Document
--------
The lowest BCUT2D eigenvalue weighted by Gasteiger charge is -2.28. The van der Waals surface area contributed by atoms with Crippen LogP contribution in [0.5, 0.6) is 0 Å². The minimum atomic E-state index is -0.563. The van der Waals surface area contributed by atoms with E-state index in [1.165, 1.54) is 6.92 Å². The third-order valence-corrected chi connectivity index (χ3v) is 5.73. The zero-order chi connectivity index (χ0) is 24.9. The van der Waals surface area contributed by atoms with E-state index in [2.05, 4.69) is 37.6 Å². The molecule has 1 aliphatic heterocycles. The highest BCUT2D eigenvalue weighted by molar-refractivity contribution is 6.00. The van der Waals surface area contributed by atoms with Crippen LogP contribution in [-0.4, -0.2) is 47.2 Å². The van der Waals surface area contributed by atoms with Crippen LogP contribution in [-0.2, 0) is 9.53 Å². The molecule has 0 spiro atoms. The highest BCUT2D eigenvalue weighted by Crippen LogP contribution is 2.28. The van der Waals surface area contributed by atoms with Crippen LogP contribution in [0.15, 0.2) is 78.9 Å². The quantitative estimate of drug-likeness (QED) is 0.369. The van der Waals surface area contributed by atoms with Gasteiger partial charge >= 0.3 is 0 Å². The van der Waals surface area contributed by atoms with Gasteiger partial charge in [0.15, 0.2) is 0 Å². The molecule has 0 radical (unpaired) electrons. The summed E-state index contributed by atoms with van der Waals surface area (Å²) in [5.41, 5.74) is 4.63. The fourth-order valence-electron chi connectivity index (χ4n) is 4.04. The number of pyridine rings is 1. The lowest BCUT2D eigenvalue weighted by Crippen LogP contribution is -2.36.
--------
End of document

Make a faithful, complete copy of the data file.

The lowest BCUT2D eigenvalue weighted by Gasteiger charge is -2.28. The van der Waals surface area contributed by atoms with Crippen LogP contribution in [0.5, 0.6) is 0 Å². The minimum atomic E-state index is -0.563. The van der Waals surface area contributed by atoms with E-state index in [1.165, 1.54) is 6.92 Å². The third-order valence-corrected chi connectivity index (χ3v) is 5.73. The zero-order chi connectivity index (χ0) is 24.9. The van der Waals surface area contributed by atoms with E-state index in [2.05, 4.69) is 37.6 Å². The molecule has 1 aliphatic heterocycles. The highest BCUT2D eigenvalue weighted by molar-refractivity contribution is 6.00. The van der Waals surface area contributed by atoms with Crippen LogP contribution in [-0.4, -0.2) is 47.2 Å². The van der Waals surface area contributed by atoms with Crippen LogP contribution in [-0.2, 0) is 9.53 Å². The molecule has 0 spiro atoms. The highest BCUT2D eigenvalue weighted by Crippen LogP contribution is 2.28. The van der Waals surface area contributed by atoms with Crippen LogP contribution in [0.15, 0.2) is 78.9 Å². The quantitative estimate of drug-likeness (QED) is 0.369. The van der Waals surface area contributed by atoms with Gasteiger partial charge >= 0.3 is 0 Å². The van der Waals surface area contributed by atoms with Gasteiger partial charge in [0.15, 0.2) is 0 Å². The molecule has 0 radical (unpaired) electrons. The summed E-state index contributed by atoms with van der Waals surface area (Å²) in [5.41, 5.74) is 4.63. The fourth-order valence-electron chi connectivity index (χ4n) is 4.04. The number of pyridine rings is 1. The lowest BCUT2D eigenvalue weighted by Crippen LogP contribution is -2.36.